The club had long since seen the back of Camacho and were now in the loving grasp of Vanderlei Luxemburgo, although he would be ushered out before Christmas for another stop-gap in Juan Ramon Lopez Caro. Opponents Athletic Bilbao, on paper, would cause them few problems, but the side had lost their last three games and were sat in the relegation zone. Woodgate was heralded as a potential early-season saviour.
Indeed, with Francisco Pavon lining up alongside him in place of the injured Ivan Helguera, Woodgate was given a rapturous reception when his name was read out over the stadium PA ahead of kick-off. However, 25 minutes into his long-awaited debut, the Englishman would be wishing that he had delayed it a little longer.
A smattering of applause had followed his early moves, but when he stooped to try and head away Joseba Etxeberria's shot, he only succeeding in directing it past Iker Casillas in the Real net. Later, Woodgate would admit: "It was not the best start in the world. I couldn't believe it. I went to try to block the ball and it just skimmed off my head. Obviously, I did not want to get an own goal."
But worse was to come. Before the half was over, Woodgate picked up a booking for a crunching challenge from behind on Carlos Gurpegi. Watching substitute Alvaro Mejia warm up on the sidelines soon after the restart suggested that he was treading on thin ice, but before any change could be made he picked up a second yellow card for a block on his tormentor Etxeberria. With 66 minutes gone, Woodgate departed to the slightly bizarre sound of cheers.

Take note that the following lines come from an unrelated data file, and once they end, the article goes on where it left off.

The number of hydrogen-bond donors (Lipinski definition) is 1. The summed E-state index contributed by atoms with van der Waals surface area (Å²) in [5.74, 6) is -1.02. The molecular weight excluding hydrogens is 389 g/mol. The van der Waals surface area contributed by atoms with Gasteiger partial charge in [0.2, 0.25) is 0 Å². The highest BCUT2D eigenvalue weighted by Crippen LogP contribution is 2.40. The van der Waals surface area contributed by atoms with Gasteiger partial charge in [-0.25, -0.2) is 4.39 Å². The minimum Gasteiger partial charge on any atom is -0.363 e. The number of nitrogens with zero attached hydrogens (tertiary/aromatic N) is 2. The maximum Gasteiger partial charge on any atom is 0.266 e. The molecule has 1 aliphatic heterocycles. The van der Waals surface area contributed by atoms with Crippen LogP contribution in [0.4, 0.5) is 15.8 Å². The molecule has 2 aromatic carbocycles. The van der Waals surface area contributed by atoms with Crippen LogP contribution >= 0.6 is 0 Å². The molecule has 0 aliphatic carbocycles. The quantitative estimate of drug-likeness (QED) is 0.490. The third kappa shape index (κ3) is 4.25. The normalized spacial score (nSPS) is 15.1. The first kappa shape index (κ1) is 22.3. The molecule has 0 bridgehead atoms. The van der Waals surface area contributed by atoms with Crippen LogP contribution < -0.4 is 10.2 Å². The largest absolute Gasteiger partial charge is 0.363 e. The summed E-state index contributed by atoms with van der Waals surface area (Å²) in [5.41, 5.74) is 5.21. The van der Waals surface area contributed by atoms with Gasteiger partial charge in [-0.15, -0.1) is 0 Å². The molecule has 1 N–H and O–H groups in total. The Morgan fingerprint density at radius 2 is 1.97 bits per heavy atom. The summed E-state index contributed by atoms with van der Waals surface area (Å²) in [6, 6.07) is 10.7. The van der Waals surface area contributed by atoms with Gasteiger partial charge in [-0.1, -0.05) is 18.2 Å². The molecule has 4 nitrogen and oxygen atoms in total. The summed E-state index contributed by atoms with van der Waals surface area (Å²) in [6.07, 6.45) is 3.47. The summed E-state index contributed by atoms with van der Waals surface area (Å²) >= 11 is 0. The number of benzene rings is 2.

"I just can't believe I got sent off. I didn't think the second yellow card was right, but it's the referee's decision,'' he said after the game. "I want to thank the public, who were brilliant when I was walking off. They were all clapping and cheering."
In the context of the game, the sending-off mattered little as Real legend Raul had sandwiched Woodgate's final act with two sharp goals to ensure a 3-1 victory.
The fans were willing to forgive Woodgate's early impetuousness and, while many focused on the negatives of his performance, there were positives to take from his first showing in the famous shirt. One columnist wrote that he was: "fantastic, a centre-back with something of [Fernando] Hierro about him. Strong in the challenge, elegant with the ball at his feet, powerful in the air, he has that great virtue for a defender - when he clashes with an opponent, it hurts all over."
To his credit, Woodgate did not shirk his responsibilities and answered the baying press pack's questions in almost perfect Spanish. But the warning signs were there.
"If Real Madrid had not won," wrote AS columnist Juanma Trueba, "Woodgate would have ended up abandoning the country in a van with flowers painted on the side. His destination: some hippy retreat where the past no longer matters. This was not just a come-back, it was the rehabilitation of a footballer who has been pursued by bad luck to the point of ridiculousness - and beyond. Luckily, Madrid saved Private Woodgate. He continues his rehabilitation treatment and the hippies, for now, have lost a convert."
Unfortunately for 'Private Woodgate', the past would soon come back to haunt him again.
What happened next? Woodgate's injury curse continued and he played only nine league games for Real and never fully regained his fitness. He attempted to get his career back on track by joining Middlesbrough on a season long loan in 2006-07, which ultimately turned into a permanent deal, before more injury concerns followed him to Tottenham where he won the only major honour of his career: the Carling Cup. His eventual release from Spurs gave him one last chance at proving himself with Stoke in 2011, but he was still voted the worst buy of the century by readers of leading sports daily Marca (polling 37.11% of the votes cast) and Real have not turned to another Englishman since.